Just do a google search on "end social security" and you'll find thousands like you... Hell, just read a few posts in the DC on the subject and you won't feel so alone.

There is no fear mongering in saying that conservatives want to end SS. It's a long-standing fact. It's ideologically unsavory to the standard conservative mind.

However it is politically suicidal to actually build your strategy for eliminating it around actually SAYING you want to eliminate it. But don't confuse baby-steps towards ending it ("phase out"), with a desire to keep SS.

Simplex3
03-20-2005, 10:03 AM
You must not get out much then...

Just do a google search on "end social security" and you'll find thousands like you... Hell, just read a few posts in the DC on the subject and you won't feel so alone.

There is no fear mongering in saying that conservatives want to end SS. It's a long-standing fact. It's ideologically unsavory to the standard conservative mind.

However it is politically suicidal to actually build your strategy for eliminating it around actually SAYING you want to eliminate it. But don't confuse baby-steps towards ending it ("phase out"), with a desire to keep SS.
I'll agree with you here if we define "conservative" as more Libertarian than Republican. I don't consider Republicans very conservative any more.

jAZ
03-20-2005, 10:07 AM
I'll agree with you here if we define "conservative" as more Libertarian than Republican. I don't consider Republicans very conservative any more.
Yeah, its a tough world in politics these days. Conservatives don't want ot be called Republicans because Republicans aren't conservative. Republicans don't want to be called conservatives because the Christian Conservatives and the Neo-Conservatives have done their best to hijack the name.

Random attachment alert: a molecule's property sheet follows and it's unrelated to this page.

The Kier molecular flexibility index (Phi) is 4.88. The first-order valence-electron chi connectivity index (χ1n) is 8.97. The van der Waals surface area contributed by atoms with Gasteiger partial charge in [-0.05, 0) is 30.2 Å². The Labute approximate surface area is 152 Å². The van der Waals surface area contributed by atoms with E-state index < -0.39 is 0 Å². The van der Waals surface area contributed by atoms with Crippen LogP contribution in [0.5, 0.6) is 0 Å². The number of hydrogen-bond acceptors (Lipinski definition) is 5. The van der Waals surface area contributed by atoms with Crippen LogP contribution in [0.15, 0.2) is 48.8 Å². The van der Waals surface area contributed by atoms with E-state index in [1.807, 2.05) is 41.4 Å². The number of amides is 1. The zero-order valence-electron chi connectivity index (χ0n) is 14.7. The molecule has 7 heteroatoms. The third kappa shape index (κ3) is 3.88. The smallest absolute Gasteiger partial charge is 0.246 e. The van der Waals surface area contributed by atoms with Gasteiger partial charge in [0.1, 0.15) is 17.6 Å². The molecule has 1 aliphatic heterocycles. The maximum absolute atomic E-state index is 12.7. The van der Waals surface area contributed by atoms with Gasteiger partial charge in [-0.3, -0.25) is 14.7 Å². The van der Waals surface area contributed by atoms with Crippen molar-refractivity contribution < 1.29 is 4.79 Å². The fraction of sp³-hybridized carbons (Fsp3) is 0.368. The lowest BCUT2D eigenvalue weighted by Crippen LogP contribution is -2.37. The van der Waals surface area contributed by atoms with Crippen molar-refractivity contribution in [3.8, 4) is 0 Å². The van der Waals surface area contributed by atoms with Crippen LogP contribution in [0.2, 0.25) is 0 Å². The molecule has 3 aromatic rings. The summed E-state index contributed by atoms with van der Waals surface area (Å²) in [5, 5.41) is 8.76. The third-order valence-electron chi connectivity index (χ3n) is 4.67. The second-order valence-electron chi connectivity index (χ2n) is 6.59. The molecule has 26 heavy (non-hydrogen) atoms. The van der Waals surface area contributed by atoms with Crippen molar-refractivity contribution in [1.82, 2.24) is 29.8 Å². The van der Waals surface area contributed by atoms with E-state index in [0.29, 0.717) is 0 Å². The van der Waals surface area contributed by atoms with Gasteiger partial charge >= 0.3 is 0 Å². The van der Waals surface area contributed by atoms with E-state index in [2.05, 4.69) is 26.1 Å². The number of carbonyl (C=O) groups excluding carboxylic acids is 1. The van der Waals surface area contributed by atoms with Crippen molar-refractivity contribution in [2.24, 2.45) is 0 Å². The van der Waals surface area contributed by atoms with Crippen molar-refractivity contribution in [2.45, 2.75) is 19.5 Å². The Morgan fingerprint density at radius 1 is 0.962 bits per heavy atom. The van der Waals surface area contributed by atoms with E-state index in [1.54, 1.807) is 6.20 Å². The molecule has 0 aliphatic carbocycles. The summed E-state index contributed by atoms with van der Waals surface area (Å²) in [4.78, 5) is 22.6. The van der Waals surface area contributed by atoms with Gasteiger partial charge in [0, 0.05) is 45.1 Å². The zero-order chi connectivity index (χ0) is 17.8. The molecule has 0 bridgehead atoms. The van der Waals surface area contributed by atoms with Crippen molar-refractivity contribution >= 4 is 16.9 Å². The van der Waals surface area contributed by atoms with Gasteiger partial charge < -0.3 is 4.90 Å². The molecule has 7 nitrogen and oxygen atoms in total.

The same thing happened to the term liberal back in the 80s.

I'll try to remember to refer to you as a Libertarian and just sorta leave it at that. There is very little confusion as to what a Libertarian stands for these days.

Simplex3
03-20-2005, 10:09 AM
I'll try to remember to refer to you as a Libertarian and just sorta leave it at that. There is very little confusion as to what a Libertarian stands for these days.
Unfortunately for the party most people think "pot smoker" first. :cuss:

If they would just move the war on drugs to the bottom of the party platform, every time someone sees that they immediately dismiss the LP as a bunch of dope fiends looking to get buzzed.

jAZ
03-20-2005, 10:14 AM
Unfortunately for the party most people think "pot smoker" first. :cuss:

If they would just move the war on drugs to the bottom of the party platform, every time someone sees that they immediately dismiss the LP as a bunch of dope fiends looking to get buzzed.
Funny thing is, that I think both Republicans and Democrats kinda wish the Libs would replace that "other" party.

I actually almost entirely agree with the Libertarian way of thinking. It's mostly very pragmatic. But I do feel that a healthy society needs a greater degree of socialized policy.

The "leave me the hell alone" vision works in most - but not all - situations. A measured dose of "socialism" is healthy for a society.

Simplex3
03-20-2005, 10:26 AM
Funny thing is, that I think both Republicans and Democrats kinda wish the Libs would replace that "other" party.